that the 1990 Act should be amended to remove from the Human Fertilisation and Embryology Authority any discretion to permit the export of human gametes that have been removed unlawfully;


    recommendations about the status of children born after the death of the gamete provider and the need for gamete providers to take account of succession rights of such children when storing gametes.

Following Mrs. Blood's case, there was considerable public and parliamentary interest in such issues and in particular as to whether the existing provisions in the common law and the Human Fertilisation and Embryology Act 1990 reflected clinical and lay opinion. We have decided, therefore, to seek public and professional views on the recommendations. These will be requested by the end of April, when we will consider the best way of taking the recommendations forward.

We are very grateful to Professor Sheila McLean for having produced such a carefully considered report.

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Mental Health Act 1983: Revised Code of Practice

Baroness Gould of Potternewton asked Her Majesty's Government:

    Whether they will lay a revised version of the Code of Practice on the Mental Health Act 1983 before the House.[HL 189]

Baroness Hayman: We have today laid copies of a revised version of the Code of Practice on the Mental Health Act 1983 before the House, in accordance with Section 118(4) of the Act. Copies are available in the Library.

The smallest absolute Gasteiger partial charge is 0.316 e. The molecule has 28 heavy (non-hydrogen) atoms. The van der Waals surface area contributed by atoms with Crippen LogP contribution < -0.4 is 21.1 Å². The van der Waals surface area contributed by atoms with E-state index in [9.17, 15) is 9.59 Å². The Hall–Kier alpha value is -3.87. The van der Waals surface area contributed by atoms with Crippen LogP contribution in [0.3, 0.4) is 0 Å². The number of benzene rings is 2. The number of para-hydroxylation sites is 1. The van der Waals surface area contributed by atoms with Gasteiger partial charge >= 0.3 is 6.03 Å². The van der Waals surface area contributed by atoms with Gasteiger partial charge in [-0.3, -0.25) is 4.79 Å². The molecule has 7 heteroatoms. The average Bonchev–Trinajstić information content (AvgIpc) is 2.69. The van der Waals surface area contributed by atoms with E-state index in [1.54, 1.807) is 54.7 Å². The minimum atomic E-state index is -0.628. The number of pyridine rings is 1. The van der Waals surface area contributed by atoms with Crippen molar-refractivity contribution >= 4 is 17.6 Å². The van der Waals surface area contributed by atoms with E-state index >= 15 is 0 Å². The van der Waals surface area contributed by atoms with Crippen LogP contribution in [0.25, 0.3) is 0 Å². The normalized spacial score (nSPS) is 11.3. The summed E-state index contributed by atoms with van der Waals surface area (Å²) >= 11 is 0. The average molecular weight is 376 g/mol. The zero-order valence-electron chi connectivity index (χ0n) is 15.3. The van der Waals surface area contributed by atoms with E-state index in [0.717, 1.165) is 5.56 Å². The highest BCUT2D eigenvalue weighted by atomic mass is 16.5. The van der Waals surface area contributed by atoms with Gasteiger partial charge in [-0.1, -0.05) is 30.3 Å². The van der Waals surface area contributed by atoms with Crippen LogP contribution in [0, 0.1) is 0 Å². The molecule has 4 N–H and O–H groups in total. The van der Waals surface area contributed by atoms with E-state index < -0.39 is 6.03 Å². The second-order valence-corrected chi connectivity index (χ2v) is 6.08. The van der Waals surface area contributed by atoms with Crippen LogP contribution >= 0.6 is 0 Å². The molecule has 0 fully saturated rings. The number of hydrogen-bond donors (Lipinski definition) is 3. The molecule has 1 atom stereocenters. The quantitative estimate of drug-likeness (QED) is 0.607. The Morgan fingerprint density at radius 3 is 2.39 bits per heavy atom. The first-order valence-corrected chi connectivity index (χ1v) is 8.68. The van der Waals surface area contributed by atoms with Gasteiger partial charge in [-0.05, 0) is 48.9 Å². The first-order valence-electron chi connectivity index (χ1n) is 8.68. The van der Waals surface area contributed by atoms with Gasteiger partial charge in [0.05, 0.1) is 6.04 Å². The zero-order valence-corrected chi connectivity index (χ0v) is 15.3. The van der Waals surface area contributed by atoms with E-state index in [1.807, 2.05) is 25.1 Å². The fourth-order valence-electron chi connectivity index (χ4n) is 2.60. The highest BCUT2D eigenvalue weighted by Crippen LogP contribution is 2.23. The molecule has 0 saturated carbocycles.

Human Reproductive Cloning

Lord Kennet asked Her Majesty's Government:

    Whether the ethical implications of cloning human tissue by injecting human DNA into the egg cells of cows are being examined in the United Kingdom; and, if so, by whom.[HL9]

Baroness Hayman: Research or treatment involving human reproductive cloning is not permitted in the United Kingdom. Mixing human gametes (sperm or eggs) with the gametes of any animal is strictly controlled by the Human Fertilisation and Embryology Act 1990.

The Human Fertilisation and Embryology Act 1990 provides:


    that no person shall mix human gametes with the live gametes of any animal without a licence (S4)


    that no person shall place any live gametes other than human gametes in any woman or place a human embryo in any animal (S3)


    no person shall alter the genetic structure of any cell while it forms part of a human embryo (Sch 2)